It has taken five years and tonnes of carefully chosen stone, but on Wednesday the reconstruction of the dyke at the Knab was finished.
With council convenor Sandy Cluness ill, the job of putting the final coping stone in place was left to vice-convener Josie Simpson, who paid tribute his former colleague the late Cecil Eunson, who had supported the reconstruction project and whose backing meant it went ahead.
Mr Simpson said: “When Cecil started something he never gave in so I think we should appreciate the work that he did on this. It’s fantastic to see the quality of work achieved and to demonstrate we can do this type of work in Shetland.
“I’m pleased to be here today and I think we should congratulate everybody who has been involved along the way.”
The two phases of the £423,000 reconstruction of the century-old dyke included re-aligning and relaying the footpath, as well as rebuilding all 600 metres of the dyke.
This began in 2005, however after a major rock fall the following year, a cliff stability survey had to be carried out resulting in changes to the proposed route of the footpath and dyke.
The final phase, which included reconstructing the wall with stone reclaimed from the existing wall and traditional lime mortar pointing, was undertaken by Shetland Amenity Trust staff.
Project foreman Bruce Clubb said the project hod gone very well: “It’s been absolutely excellent – we’ve had two good summers. If it hadn’t been so good it would have been a different story.”
He explained that all of the estimated 5,000 coping stones used to top the dyke, which were taken from a Bressay quarry for their colour, had to be cut by machine to a template then hand finished. “It made for a long winter,” he said.
Construction project manager with the Shetland Amenity Trust John Mackenzie said: “We are delighted to have been involved in this landmark project. This new wall should be here for at least another 100 years and provide a safe boundary for all who use and enjoy The Knab.”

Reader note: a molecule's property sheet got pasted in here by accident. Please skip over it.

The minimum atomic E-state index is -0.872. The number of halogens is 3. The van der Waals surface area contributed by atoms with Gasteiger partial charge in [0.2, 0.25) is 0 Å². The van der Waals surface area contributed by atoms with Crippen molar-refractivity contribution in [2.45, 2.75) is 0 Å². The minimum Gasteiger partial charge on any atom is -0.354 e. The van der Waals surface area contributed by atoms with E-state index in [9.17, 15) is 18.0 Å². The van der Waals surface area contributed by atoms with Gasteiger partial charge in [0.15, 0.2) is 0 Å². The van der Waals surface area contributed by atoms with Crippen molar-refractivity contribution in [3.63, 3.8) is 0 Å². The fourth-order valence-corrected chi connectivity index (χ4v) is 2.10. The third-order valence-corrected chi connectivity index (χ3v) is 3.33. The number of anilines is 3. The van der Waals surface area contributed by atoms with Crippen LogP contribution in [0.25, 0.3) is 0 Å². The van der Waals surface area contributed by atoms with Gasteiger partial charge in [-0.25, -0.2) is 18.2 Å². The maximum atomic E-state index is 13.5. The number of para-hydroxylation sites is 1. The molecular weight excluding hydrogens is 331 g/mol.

The project was managed by the council’s sport and leisure service. Manager Neil Watt also paid tribute to the late Mr Eunson, as well as all those who have been involved in the project.
“This project has been on the go for nearly five years and like every project it started in the imagination of somebody. The guy in the council chamber who really championed this project was the late Cecil Eunson, who was member for the Breiwick area, so I thought at this time it was worth mentioning all the hard work and time and effort that he put in, in the council chamber, to get this project started.
“He was the kind of guy that met with [SIC leisure facilities officer] Magnus [Malcolmson] on a regular basis to look at plans and work out strategy of how he was going to get the funding to make the project happen, so I’m sure he’ll be looking down and will be really pleased by how this project has ended up.
“We’re very thankful that the Shetland Amenity Trust won the contract to do the actual dyke construction. I think from our point of view it’s been an excellent relationship, the workmanship is of the highest standard, the communication has been excellent and the staff working on it have been great to work with.
“Would like to thank the amenity trust and in particular all the boys that worked on the job, we know this is hard work but it’s certainly appreciated and you can see that from the standard of it.”
He also thanked the SIC’s roads staff, contract manager George Leask, Magnus Malcolmson and John Mackenzie, Jimmy Moncrieff and Brian Gregson from the Amenity Trust.